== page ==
Presenters: Meet the Gunning Fog Index
Fri, Jul 11 2014 02:18 | Best Practices, Brain-based Learning, Gunning Fog Index | Permalink
When they give presentations, their audiences may be equally brilliant, MBA-laden, rocket-scientist-level persons. BUT that doesn't exempt the presenters from being subject to the Gunning Fog index.
The Gunning Fog index is a measure of how well the written word will be understood by its intended audience. It measures (in English) by grade level. (I.e. If the Gunning Fog Index was "10", then the piece requires that someone has a 10th grade reading level to easily comprehend the piece.) This is measured by a combination of word length and familiarity. For universal understandability, most written pieces should have a Gunning Fox Index of 8, though many things can be understood up to level 12.
HOWEVER, comprehension is trickier with spoken word. We can read much faster than we can comprehend spoken language. When one is presenting at an event, the goal is to convey information and captivate the audience. The audience, therefore, shouldn't be expending subconscious (or conscious) brain power trying to figure out what you're trying to say. Comprehension is the first key to retention: the more they have to figure out WHAT you're saying, the less they'll remember.
A spoken presentation should be BELOW level 8.
So what's a presenter to do?
1. Not everyone understands your vernacular. Especially in niche-departments (i.e. engineering, marketing), colleagues can develop their own vernacular that is easily understood between close partnerships, but will be opaque to a broader audience. Use simple language, not cliches or corporate colloquialisms.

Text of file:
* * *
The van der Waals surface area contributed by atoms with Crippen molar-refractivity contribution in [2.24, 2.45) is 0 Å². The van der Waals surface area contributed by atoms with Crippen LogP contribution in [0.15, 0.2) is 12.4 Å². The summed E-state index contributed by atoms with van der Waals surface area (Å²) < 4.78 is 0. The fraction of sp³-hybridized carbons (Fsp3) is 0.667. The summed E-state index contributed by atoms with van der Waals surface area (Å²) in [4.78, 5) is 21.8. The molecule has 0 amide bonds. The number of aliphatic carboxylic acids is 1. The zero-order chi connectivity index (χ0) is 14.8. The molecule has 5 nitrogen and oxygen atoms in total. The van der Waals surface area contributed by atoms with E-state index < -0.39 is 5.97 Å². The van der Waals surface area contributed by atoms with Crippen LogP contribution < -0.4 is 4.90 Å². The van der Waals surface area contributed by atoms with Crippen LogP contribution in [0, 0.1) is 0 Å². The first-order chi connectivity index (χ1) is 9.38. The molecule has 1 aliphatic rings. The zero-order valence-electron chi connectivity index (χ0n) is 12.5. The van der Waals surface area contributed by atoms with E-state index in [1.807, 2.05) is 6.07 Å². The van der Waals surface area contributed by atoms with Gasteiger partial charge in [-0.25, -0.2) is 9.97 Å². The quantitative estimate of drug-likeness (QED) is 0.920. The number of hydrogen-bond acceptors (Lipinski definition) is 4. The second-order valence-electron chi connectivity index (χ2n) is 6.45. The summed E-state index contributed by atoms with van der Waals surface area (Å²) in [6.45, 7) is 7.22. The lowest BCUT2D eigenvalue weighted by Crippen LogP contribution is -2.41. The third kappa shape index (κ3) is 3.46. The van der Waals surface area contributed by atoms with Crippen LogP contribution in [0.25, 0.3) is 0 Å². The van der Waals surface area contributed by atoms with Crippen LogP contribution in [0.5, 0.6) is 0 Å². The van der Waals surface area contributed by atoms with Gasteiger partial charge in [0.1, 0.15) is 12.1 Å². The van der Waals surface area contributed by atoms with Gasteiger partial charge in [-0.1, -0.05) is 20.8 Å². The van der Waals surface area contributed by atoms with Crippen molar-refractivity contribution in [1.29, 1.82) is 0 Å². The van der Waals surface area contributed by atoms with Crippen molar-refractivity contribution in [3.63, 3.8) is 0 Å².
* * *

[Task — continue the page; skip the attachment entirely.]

2. Run your speech through the Gunning Fog Index. You don't have to be precise or modify EVERY troubled word, but running your speech through the Gunning Fog Index (here's a quick tool) will give you a general idea of how tough your speech would be to understand.
3. Run your speech by your home partner or a colleague outside your department. If they get the gist of what you're saying, chances are your audience will too.
4. Simplification doesn't mean "dumbed-down". Seeking clear speech doesn't mean patronizing your audience. Giving examples, switching up your media, adding engagement, and simplifying your language will all keep your audience engaged without making them feel like your speech is a reiteration. There are certain things that are simple and captivating. Check out examples of How It's Made: These are complex processes that one would not necessarily find familiar--distilled to engaging components. Specialized terms are also explained.